Hungarian monthly salaries increased by nearly a third in February compared to the same month of the previous year, according to the Central Statistical Office (KSH). Despite the record-high pay raise on paper, most Hungarians saw their wages increase by nowhere near that much. Behind the contradiction mainly lies the significant hike in the minimum wage and the recent bonus for soldiers and police, which is the equivalent of their six-month salary. This benefit alone provides a significant boost to average earnings across the national economy. By contrast, according to economic news site Portfolio’s estimates, the actual real wage increase adjusted for Hungary’s record high inflation, is closer to a much more modest 3-4%.
Hungary’s gross monthly wages rose 31.7% annually in February to 545,965 forints (EUR 1439), the KSH reported on Tuesday. The increase in average net earnings were even higher than this, rising by 31.9%.
Despite the record-breaking figures, most people in Hungary have not seen their salaries increase by nearly that much, which is why the new data comes as a surprise to many.
KSH itself highlighted in a recent report that the big salary increase was largely linked to the payment of the “service premium” (the so-called “firearms money”) for the army and the law enforcement personnel corresponding to a six-month salary, as well as minimum wage hikes. The payment bonus for defense and law enforcement staff was so great it significantly boosted the average of gross monthly wages. So much so that average earnings in the public sector have risen by 53.5% compared to last February.
By contrast, the regular average gross earnings (total earnings excluding bonuses and premiums), which largely excludes the wage increase for law enforcement personnel, amounted to HUF 445,000 (EUR 1173), which is only 14.5% higher than a year earlier.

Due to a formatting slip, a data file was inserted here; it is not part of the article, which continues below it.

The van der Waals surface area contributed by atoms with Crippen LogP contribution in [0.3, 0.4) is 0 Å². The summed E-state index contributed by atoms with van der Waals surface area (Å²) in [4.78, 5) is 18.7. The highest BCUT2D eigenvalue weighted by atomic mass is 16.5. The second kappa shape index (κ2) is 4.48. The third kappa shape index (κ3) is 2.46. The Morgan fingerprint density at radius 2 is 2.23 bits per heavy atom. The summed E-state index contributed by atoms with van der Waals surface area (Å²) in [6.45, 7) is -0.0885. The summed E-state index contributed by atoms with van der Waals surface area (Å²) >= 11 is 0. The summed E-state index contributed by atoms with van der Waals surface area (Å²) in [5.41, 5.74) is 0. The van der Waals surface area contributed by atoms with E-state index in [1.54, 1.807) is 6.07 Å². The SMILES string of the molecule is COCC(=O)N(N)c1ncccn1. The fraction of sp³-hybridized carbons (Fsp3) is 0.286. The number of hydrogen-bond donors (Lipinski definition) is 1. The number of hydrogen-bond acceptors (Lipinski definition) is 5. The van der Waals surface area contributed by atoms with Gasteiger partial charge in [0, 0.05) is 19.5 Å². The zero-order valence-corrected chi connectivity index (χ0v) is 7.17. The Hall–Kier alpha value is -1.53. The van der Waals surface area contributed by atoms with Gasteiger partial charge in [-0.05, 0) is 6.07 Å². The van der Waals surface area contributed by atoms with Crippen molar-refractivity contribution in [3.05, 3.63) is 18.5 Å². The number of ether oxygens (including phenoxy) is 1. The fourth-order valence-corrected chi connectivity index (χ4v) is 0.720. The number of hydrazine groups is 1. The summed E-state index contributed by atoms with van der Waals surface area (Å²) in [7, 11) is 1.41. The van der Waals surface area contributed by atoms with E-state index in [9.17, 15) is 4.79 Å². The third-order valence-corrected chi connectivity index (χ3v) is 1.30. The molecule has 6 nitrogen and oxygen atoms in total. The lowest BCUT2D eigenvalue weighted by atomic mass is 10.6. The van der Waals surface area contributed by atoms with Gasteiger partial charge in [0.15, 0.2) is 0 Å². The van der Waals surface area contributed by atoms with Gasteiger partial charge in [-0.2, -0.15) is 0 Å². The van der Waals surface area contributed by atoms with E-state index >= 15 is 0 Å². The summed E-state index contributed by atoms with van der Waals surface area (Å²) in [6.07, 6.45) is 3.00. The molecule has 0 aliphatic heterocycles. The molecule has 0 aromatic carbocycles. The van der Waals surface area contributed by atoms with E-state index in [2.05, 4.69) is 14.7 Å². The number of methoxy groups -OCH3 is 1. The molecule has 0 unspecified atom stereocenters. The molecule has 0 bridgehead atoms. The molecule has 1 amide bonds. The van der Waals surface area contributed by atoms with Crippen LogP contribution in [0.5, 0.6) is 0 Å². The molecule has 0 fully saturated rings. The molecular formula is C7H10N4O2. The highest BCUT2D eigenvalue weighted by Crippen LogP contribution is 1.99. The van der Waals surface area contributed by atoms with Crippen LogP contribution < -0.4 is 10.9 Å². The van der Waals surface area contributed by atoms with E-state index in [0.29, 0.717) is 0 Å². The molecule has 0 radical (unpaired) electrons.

Wage growth is even slightly lower if we only look at the figures in the business sector. At corporations employing at least five employees, average gross wages rose by 12.2% in February compared to the same period last year.
In its analysis, the economic news site Portfolio points out that the salaries of law enforcement workers nearly tripled in February as a result of the “firearms money.” Therefore, according to the site, it would have been advisable for the KSH to have published the rate of increase in the other sectors without taking this increase into account.
The salary bonus granted to soldiers and police has also had a seriously distorting effect on the average real wage. According to the KSH, in the first two months of the year, “real earnings rose by 13.6%, along with an 8.1% year-on-year increase in consumer prices.”
In contrast, real earnings in the business sector rose by 3.6%, with inflation at 8.3% in February, indicating that rising inflation is increasingly eroding the purchasing power of earnings growth. (Since then, inflation accelerated to an annual 8.5% in March, the highest level since 2007).
Therefore, Portfolio’s calculations suggest real earnings have increased by only about 3-4%, while more and more people in Hungary are seeing the purchasing power of their wages dramatically fall.
The current, highly misleading official data regarding average wages also highlight that the median wage figures in Hungary are often much closer to reality. Gross median earnings were 376,300 forints (EUR 992), surpassing the previous year’s value by 13.7%.
According to Portfolio, no acceleration in the pace of wage growth is expected, which, excluding distorting effects, follows the trend of the previous month. Inflation, on the other hand, could soar even higher in the coming months, essentially undoing much of the rise in salaries.
Featured photo illustration by Tamás Vasvári/MTI